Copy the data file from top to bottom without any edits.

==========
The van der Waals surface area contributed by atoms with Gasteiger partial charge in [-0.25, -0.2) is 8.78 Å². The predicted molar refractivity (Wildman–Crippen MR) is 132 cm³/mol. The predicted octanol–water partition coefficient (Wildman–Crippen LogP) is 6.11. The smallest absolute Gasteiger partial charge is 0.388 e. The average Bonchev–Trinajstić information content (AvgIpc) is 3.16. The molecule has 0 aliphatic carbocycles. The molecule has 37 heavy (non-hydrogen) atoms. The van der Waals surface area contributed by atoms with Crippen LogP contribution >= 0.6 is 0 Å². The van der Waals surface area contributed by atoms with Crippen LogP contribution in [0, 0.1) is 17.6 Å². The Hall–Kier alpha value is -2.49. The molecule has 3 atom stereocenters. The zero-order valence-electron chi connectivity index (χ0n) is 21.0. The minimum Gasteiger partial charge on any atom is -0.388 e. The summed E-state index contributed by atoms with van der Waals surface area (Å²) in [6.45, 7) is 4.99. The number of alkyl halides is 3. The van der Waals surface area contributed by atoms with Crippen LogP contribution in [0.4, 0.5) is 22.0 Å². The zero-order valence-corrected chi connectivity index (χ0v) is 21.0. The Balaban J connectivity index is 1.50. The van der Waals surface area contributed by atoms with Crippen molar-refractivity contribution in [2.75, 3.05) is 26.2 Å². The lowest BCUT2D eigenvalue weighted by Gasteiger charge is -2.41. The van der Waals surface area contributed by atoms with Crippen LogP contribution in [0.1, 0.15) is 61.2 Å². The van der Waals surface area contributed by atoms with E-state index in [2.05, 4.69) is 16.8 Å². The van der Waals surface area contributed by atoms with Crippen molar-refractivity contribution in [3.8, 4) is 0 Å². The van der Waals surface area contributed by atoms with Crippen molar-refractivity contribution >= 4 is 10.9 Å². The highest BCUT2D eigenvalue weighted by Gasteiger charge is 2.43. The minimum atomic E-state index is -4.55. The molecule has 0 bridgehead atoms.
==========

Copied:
The van der Waals surface area contributed by atoms with Gasteiger partial charge in [-0.25, -0.2) is 8.78 Å². The predicted molar refractivity (Wildman–Crippen MR) is 132 cm³/mol. The predicted octanol–water partition coefficient (Wildman–Crippen LogP) is 6.11. The smallest absolute Gasteiger partial charge is 0.388 e. The average Bonchev–Trinajstić information content (AvgIpc) is 3.16. The molecule has 0 aliphatic carbocycles. The molecule has 37 heavy (non-hydrogen) atoms. The van der Waals surface area contributed by atoms with Crippen LogP contribution >= 0.6 is 0 Å². The van der Waals surface area contributed by atoms with Crippen LogP contribution in [0, 0.1) is 17.6 Å². The Hall–Kier alpha value is -2.49. The molecule has 3 atom stereocenters. The zero-order valence-electron chi connectivity index (χ0n) is 21.0. The minimum Gasteiger partial charge on any atom is -0.388 e. The summed E-state index contributed by atoms with van der Waals surface area (Å²) in [6.45, 7) is 4.99. The number of alkyl halides is 3. The van der Waals surface area contributed by atoms with Crippen LogP contribution in [0.4, 0.5) is 22.0 Å². The zero-order valence-corrected chi connectivity index (χ0v) is 21.0. The Balaban J connectivity index is 1.50. The van der Waals surface area contributed by atoms with Crippen molar-refractivity contribution in [2.75, 3.05) is 26.2 Å². The lowest BCUT2D eigenvalue weighted by Gasteiger charge is -2.41. The van der Waals surface area contributed by atoms with Crippen LogP contribution in [0.1, 0.15) is 61.2 Å². The van der Waals surface area contributed by atoms with E-state index in [2.05, 4.69) is 16.8 Å². The van der Waals surface area contributed by atoms with Crippen molar-refractivity contribution in [3.8, 4) is 0 Å². The van der Waals surface area contributed by atoms with Crippen molar-refractivity contribution >= 4 is 10.9 Å². The highest BCUT2D eigenvalue weighted by Gasteiger charge is 2.43. The minimum atomic E-state index is -4.55. The molecule has 0 bridgehead atoms.